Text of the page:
Online sales from mobile devices are expected to exceed $41 billion in the United States this year, representing a significant opportunity for online sellers who are able to provide a good mobile user experience.
This month, eMarketer revised its U.S. retail ecommerce sales estimates upward, reporting that Internet sales originating from smartphones and tablets could now account for 16 percent of all American ecommerce purchases, excluding travel and ticket sales. The eMarketer data puts total U.S. retail mobile ecommerce sales at $41.68 billion for 2013.
A more optimistic second quarter benchmark report from IMRG and Capgemini — a U.K. retail trade association and a French consulting firm, respectively — stated that mobile devices accounted for 23 percent of online sales worldwide and, in general, some 34 percent of site traffic came from mobile devices globally in the second quarter of this year.
The growth of sales originating from mobile devices may represent a significant opportunity for small and mid-sized Internet retailers. While there are many ways to address the mobile shopping market segment, earning more mobile business may be as simple and direct as providing a relatively good mobile user experience.
Alternative Payment Methods
A key factor for mobile commerce success, explained Sage Pay CEO Simon Black, in an article on The Guardian, may a be simple payment interface.
“Any form of data entry is a big no-no for a mobile site,” Black wrote, “so don’t make your customers enter anything but the most important information. Dealing with fiddly web pages to enter card details is one of the main reasons that shoppers drop out of the process when buying via a mobile device.”
Using alternative payment methods that — as an example — allow shoppers to use a digital wallet or pay using a service like PayPal might help to boost mobile conversions if Black is correct. Similarly, make it easy for mobile shoppers to place repeat orders. As an example, a merchant might allow a login with Facebook and some form of easy pay or even one-tab purchasing for returning mobile shoppers.
Two recent reports have attempted to compare ecommerce conversion rates for so-called traditional ecommerce or non-mobile devices, tablets, and smartphones.
Website optimization firm Monetate reported in its Ecommerce Quarterly for the second quarter that non-mobile devices converted at an average of 2.56 percent, tablet computers converted at an average of 2.54 percent, and smartphones converted at an average of 0.96 percent.
Adobe’s “The State of Mobile Benchmark,” which relies on December 2012 data, placed non-mobile ecommerce conversions at 3.3 percent, tablet ecommerce conversions at 2.2 percent, and smartphone conversions at 0.2 percent.
The apparent difference between the two reports may simply be a matter of the different times at which the data was collected. If that were the case, it would indicate mobile conversion rates are generally on the rise.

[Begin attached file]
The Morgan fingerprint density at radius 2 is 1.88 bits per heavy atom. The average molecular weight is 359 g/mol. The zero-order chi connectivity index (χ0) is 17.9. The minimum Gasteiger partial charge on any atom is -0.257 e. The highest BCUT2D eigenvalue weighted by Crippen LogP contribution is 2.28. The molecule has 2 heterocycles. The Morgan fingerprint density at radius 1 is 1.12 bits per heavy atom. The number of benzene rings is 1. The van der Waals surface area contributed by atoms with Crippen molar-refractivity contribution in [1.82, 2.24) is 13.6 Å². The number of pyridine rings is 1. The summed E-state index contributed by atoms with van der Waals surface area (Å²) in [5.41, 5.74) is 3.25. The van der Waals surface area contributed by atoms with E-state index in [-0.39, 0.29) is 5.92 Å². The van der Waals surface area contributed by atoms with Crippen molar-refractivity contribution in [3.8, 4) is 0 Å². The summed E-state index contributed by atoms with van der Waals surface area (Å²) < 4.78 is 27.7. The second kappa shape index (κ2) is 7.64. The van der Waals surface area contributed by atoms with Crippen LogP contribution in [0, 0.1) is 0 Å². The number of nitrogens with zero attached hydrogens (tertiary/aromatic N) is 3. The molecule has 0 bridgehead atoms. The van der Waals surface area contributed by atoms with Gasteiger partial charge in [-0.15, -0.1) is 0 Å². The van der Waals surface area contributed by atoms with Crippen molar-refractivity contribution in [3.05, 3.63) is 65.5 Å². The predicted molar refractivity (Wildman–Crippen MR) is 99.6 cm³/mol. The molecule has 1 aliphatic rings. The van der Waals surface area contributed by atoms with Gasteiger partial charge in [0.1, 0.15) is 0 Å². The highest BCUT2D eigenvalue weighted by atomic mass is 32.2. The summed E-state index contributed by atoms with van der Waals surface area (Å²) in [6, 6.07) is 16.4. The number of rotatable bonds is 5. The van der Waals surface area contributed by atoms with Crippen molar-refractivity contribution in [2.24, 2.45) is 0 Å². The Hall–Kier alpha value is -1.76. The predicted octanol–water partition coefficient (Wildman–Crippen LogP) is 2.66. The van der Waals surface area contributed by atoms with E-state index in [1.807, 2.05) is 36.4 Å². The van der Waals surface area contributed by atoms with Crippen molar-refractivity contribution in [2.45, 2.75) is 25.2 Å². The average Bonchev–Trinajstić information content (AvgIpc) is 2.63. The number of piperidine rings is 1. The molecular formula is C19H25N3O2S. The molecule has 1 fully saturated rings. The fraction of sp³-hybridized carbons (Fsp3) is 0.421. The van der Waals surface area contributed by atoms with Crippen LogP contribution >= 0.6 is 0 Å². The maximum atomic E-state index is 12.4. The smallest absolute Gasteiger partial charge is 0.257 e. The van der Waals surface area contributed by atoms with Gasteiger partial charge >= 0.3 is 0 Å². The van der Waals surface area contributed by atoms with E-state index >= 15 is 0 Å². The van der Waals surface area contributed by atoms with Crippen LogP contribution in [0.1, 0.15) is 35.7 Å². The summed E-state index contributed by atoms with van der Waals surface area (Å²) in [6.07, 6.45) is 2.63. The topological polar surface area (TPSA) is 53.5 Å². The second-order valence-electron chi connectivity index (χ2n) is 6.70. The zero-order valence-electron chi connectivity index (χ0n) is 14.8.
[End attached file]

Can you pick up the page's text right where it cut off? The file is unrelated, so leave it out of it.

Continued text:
This mobile conversation rate data also shows at least two opportunities for online retailers. For tablets, an opportunity exists because the conversion rate is relatively high — nearly as good as the conversion rate for desktop and laptop computers — and because tablet devices accounted for 12.44 percent of traffic to ecommerce sites in Q2 2012, according to Monetate. Where traffic volume and high conversion rates meet, there is opportunity.
Smartphones represent a second opportunity, since a growing number of site visits — about 9.69 percent of ecommerce site traffic in Q2 2013 compared to 7.89 percent of ecommerce traffic in Q2 2012 — originate from the devices and because the conversion rate is relatively low, meaning that even minor improvements could net lots of extra sales.
Some experts believe that responsive site design or other forms of mobile optimization may address both of these opportunities. For tablets, optimization means that merchants are meeting existing demand and taking advantage, if you will, of a good market segment. For smartphones, optimization may give sellers a competitive advantage. In both cases, improving the mobile user experience could unlock additional sales.
“Make the viewing process easy for your customers by incorporating responsive design so that the web page adapts to fit the screen on any device,” Black wrote. “Not doing so means shoppers leave your site frustrated, rather than completing the transaction.”
Offer a Complete Shopping Experience
Providing mobile shoppers with a complete shopping experience, one that is on par with the experience they might enjoy on a desktop computer, may also be an opportunity for online merchants.
Many shoppers use their mobile devices, particularly tablets, to research major or important purchases, including looking for holiday gift ideas. Sites that do not provide a rich shopping experience that includes good product content, reviews, blog content, or even videos may be at a disadvantage.
Only merchants that provide better user experiences on site or in mobile apps may be able to both earn new customers and build long-term customer relationships.